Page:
Further, every company must cause minutes of all proceedings at meetings of its directors to be recorded (per section 248(1) of the Companies Act 2006). It is usual and prudent also to keep a variety of other documents relating to the company, such as the Certificate of Incorporation issued by Companies House, copies of documents lodged at Companies House, the memorandum of association and the articles of association. UKcorporator includes various items of free guidance about such matters (for example, see the UKcorporator Resources button which appears at the top of every page of the UKcorporator site).
The abovementioned various records are frequently referred to as the 'company register' or sometimes as the 'statutory books'.
Apart from the fines, the lack of a register of members, for example, can potentially affect the legal rights of the members of a registered company. It is in the interests of members / shareholders who register a company, to have their names recorded, as such, in the register of members. This is because under the Companies Act 1985, the register of members is prima facie evidence of any matters which are by the Act required or authorised to be inserted in the register - section 361. Share certificates (which UKcorporator will also provide you) are also important from a shareholder's perspective in proving ownership of shares in a registered company. Also, the subscribers of the company's memorandum of association are deemed to have agreed to become members of the company, and on the registration of the company are required by law to be entered as such in the register of members of the company - section 22(1) Companies Act 1985.
Some company registration agents (or as they are often called, company formation agents) supply their customers with a basic service, such as the Certificate of Incorporation, the Memorandum of Association and the Articles of Association, but none of the legally required registers. People who deal with those company registration agents (assuming they don't obtain the registers from some other source) may be unwittingly exposing the registered company and themselves (assuming they also become a director or company secretary of the registered company) to quite substantial fines (see the table below).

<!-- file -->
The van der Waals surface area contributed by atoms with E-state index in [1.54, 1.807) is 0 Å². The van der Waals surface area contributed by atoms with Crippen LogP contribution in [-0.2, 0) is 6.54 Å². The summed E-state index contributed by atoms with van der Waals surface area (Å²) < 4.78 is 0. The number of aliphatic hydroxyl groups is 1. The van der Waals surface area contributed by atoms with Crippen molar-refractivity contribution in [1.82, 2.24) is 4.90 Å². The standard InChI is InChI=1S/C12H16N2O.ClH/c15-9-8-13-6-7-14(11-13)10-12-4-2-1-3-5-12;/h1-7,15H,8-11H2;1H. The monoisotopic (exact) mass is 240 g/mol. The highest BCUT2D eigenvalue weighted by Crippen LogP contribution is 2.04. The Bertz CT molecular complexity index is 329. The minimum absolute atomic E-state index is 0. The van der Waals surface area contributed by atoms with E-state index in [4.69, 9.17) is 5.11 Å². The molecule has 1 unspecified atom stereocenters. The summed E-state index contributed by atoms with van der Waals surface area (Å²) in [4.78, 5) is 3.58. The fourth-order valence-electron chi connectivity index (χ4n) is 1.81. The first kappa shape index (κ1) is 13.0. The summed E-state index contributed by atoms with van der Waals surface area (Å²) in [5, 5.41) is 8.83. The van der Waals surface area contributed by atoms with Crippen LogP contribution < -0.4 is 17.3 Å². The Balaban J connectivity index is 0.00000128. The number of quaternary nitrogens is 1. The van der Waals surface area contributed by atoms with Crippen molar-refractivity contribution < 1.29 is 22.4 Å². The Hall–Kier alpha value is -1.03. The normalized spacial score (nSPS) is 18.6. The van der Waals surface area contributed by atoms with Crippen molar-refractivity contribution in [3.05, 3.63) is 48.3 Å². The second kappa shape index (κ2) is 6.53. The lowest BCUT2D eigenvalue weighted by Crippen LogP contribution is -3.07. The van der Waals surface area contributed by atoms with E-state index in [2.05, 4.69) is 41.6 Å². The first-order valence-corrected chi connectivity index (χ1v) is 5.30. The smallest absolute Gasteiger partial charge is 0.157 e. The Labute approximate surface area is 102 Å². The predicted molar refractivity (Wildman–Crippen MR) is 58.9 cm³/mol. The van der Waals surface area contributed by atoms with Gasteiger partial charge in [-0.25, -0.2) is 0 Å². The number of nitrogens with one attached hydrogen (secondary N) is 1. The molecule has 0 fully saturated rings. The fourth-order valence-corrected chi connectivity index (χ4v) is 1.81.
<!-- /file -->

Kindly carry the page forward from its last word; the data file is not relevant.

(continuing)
(The relevant legislation with regard to the amount of the penalties is the Companies Act 1985, the Criminal Justice Act 1982, section 37(2) and the Magistrates Courts Act 1980, section 143.)
As regards 'continued contravention' mentioned above, this means that a person convicted of the offence after continued contravention is liable to a daily default fine; that is to say, he or she is liable on a second or subsequent summary conviction of the offence to the fine specified in Column 3 above, for each day on which the contravention is continued (instead of the penalty specified for the offence in the Column 2 above) - section 730(4) of the Companies Act 1985.
Turning now to the second sense of 'company register' mentioned earlier, namely that of company registration -
Technically, under the Companies Act 1985, there is a Registrar of Companies for England and Wales and a Registrar of Companies for Scotland.
If the company's memorandum of association states that the registered office of the company is to be situated in England and Wales, or that it is to be situated in Wales, then the company's memorandum of association and articles of association (if any) must be delivered to the Registrar of Companies for England and Wales - section 10(1)(a) Companies Act 1985.
However, if the company's memorandum of association states that the registered office of the company is to be situated in Scotland, then the company's memorandum of association and articles of association (if any) must be delivered to the Registrar of Companies for Scotland - section 10(1)(b) Companies Act 1985.
UKcorporator is an interactive online company formation system which will automatically and immediately generate, and electronically and immediately deliver, all of the legally required documents for the registration of a company, and all other documents which are legally required immediately following the company registration - including all of the required company registers. For more information about the documents which UKcorporator provides click here.
There are a variety of reasons why people register companies in the UK. The advantages of forming a limited liability company include the following:
One way of registering a company in the UK (any type) is to use UKcorporator (the provider of this information) - an automated online companies registration tool. However there are various other ways of registering a limited liability company in the UK (e.g. use a solicitor or an accountant etc. - for more information on the various different ways of registering companies in the UK click here).